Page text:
Alice Bradley
Jan 28, 2016 · 5 min read
“Your blog is called what, now?”

Halfway through my senior year of high school, a group of my friends decided they didn’t like me anymore. It felt at the time like the entire class had turned against me, but it was probably about five people. Nonetheless, they were five people I spent a lot of my time with, and they were fairly well-liked, so other people who had once thought I was cool now found me loathsome. I devolved from “somewhat cool to hang out near” to “What? No.” It was…difficult.

It was never clear to me what started it; over a period of weeks and months I was just frozen out. People who had once laughed at my jokes were now rolling their eyes. Then walking away. And when I asked them what I had done, they said, God, you don’t understand anything. I’d call and their moms would say they were busy and their moms would sound embarrassed. Like that. If I had to dig through my memory I’m positive I’d find I wasn’t blameless, but luckily no one’s making me dig through my memory. (It’s messy in there.)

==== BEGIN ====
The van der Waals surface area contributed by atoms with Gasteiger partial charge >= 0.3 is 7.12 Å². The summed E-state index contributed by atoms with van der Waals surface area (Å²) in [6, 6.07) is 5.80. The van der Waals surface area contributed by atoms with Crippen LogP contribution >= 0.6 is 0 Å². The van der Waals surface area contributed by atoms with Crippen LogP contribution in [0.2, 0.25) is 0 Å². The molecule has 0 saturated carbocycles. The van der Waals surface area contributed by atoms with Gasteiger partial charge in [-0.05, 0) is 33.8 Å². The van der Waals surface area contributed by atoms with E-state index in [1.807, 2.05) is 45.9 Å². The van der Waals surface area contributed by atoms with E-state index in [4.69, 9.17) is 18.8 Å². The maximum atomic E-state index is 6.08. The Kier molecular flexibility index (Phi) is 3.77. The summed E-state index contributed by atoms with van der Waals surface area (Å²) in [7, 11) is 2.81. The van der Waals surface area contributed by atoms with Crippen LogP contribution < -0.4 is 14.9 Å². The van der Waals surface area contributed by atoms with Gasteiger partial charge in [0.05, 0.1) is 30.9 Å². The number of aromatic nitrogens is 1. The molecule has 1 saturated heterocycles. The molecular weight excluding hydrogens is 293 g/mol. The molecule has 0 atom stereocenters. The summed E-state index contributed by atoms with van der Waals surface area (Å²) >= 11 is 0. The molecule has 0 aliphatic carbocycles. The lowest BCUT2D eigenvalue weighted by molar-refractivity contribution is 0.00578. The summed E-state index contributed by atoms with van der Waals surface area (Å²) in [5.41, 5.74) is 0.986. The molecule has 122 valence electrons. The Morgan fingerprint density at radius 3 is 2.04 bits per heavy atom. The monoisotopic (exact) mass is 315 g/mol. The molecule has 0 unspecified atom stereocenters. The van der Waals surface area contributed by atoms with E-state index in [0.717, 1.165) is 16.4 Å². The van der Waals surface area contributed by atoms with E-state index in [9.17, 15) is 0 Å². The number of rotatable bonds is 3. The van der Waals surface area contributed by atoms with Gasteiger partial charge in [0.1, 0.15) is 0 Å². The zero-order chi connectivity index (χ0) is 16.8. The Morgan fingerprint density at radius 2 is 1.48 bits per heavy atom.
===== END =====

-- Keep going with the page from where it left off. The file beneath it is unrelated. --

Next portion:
So that’s hard to remember, but what’s even worse were my attempts to change their minds. Because I did not say, “Well, screw you” and concentrate on the few good friends who stuck by me. Oh no I did not. Instead I engaged in desperate and frantic bids to get their friendships back. Showing up at get-togethers that I wasn’t specifically not invited to. Breakin’ the rules and gettin’ suspended to show that I was a real bad-ass. (And apparently dropping my g’s.) Worst of all, I made up gossip, literally made up dirt on people, to show that I was somehow in the know and worth hanging out with. You can imagine how well that turned out.